I was originally going to skip the Fall Tokyo Game Market because I haven’t played all the games I picked up last time, but in the end I found myself at Tokyo Big Sight again surrounded by analog games.
This time I went on Sunday, which is the more TRPG heavy day of the two day event. In terms of indie TRPGs, Cthulhu scenarios and supplements were again the most prevalent, but it seemed there were more indie supplements for other systems than before. Classics like Shinobigami and Kamigakari were still represented, but there were several scenarios for Stellar Knights of the Silver Sword and more recent games. One scenario book I looked at actually contained scenarios for multiple systems. There were also a number of original systems present.
The catalog was a hefty 317 pages, mostly booth listings, but like previous editions, also contains some articles about gaming lingo and how to write rulebooks.
Arclight and similar commercial booths were selling some TRPG books, but I’d say the bulk of their booths were board games. That being said, there was a large TRPG experience section and a special LARPing supply section. LARPing appears to be becoming more popular in Japan of the last few years, with more information, games, and events. My personal experience with LARPing in America was Vampire and Shadowrun, but it seems fantasy is the primary genre for it at the moment in Japan.
Ace English Matching Games
One booth that stood out for me was Ace English. Run by Michael Martinelli and his wife, they make and sell picture-matching memory games for language learning. I took a fancy to the cards and picked up the birds box, which contains 48 nicely illustrated cards on thick card stock.
I had a nice chat with the creator, an English teacher in Japan for twenty-two years, and one of the reasons for realistic art was so the cards could also be used with seniors, who would be put off by sillier art aimed for kids.
Stellar Knights supplement
Initially pulled in by the beautiful artwork, the setting of 1912 Japan for Stellar Knights of the Silver Sword made for an immediate purchase. Looking forward to reading this after the core rulebook.
Flipping through the catalog, Dragon Castle immediately caught my attention. The old school feel was neat, and the simpleness of the starter package appealing. Consisting of just a few pages and cardboard counters for 300 yen, the beginner book contains a simple scenario and rules for three classes. The advanced version contains more classes, monsters, and such for 1500 yen. Their website has the basic edition and a supplement for free.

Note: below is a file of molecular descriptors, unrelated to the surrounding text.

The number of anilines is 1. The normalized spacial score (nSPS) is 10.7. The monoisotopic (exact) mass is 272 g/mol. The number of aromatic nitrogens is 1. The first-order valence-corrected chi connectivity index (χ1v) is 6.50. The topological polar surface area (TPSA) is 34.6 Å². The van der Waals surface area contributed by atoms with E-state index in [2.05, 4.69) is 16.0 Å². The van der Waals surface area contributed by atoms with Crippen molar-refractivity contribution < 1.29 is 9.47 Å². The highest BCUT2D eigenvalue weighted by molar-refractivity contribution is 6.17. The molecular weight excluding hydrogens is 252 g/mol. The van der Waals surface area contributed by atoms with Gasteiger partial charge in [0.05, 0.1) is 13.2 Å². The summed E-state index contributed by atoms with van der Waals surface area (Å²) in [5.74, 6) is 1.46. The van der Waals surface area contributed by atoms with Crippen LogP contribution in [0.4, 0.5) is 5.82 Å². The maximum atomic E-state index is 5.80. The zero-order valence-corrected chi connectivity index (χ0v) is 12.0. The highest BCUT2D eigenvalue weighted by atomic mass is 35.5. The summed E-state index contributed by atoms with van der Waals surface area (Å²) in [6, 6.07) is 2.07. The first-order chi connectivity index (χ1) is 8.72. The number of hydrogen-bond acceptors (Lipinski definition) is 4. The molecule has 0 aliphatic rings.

This booth was also selling fantasy BGM music, with a sample of the music is available on Youtube:
Flyers, flyers everywhere
There are tons of flyers at the event advertising various games and services, but a few that I caught my eye were:
Quite profound, “Possible Memories” (ないはずの記憶) is a card game about remembering someone dear to us that has passed away by making up new stories of things they might have done. The expansion pack “If I happen die…” (もしも私が死んだなら) is about what people would say one’s own funeral also sounds interesting. The comments about by a Buddhist priest about loss and remembrance, and how the game is one method of remembering, is quite insightful.
Japanese game publishers finally seem to be coming on board with electronic editions. Some game books, such as Stellar Knights, have been available on Kindle and Kadokawa BookWalker, for a while, but it seems to be expanding. One flyer I got from the Arclight booth had a side for Honto having a selection of board games and game books, both print and digital. The above are for mainstream publisher books, but if you’re interested in indie books, there are also Booth.pm and Conos.
Solomon Night Raid
I don’t have any experience with historical war games, but there were a few booths dedicated to them there. One in particular, “Solomon Night Raid” caught my eye and the author’s blog is a treasure trove of historical information.
The Next Game Market
Next year is the 20th anniversary of the Tokyo Game Market, so they’re apparently planning on making some special events and goods at the Spring market. Check it out if you get a chance! If the trends are any indication, they’ll be even more booths and attendees.
There is also a collaboration between Tokyo Hands and Game Market next year, with a special event space at the Shinjuku store between 2019/1/9 and 2019/1/22.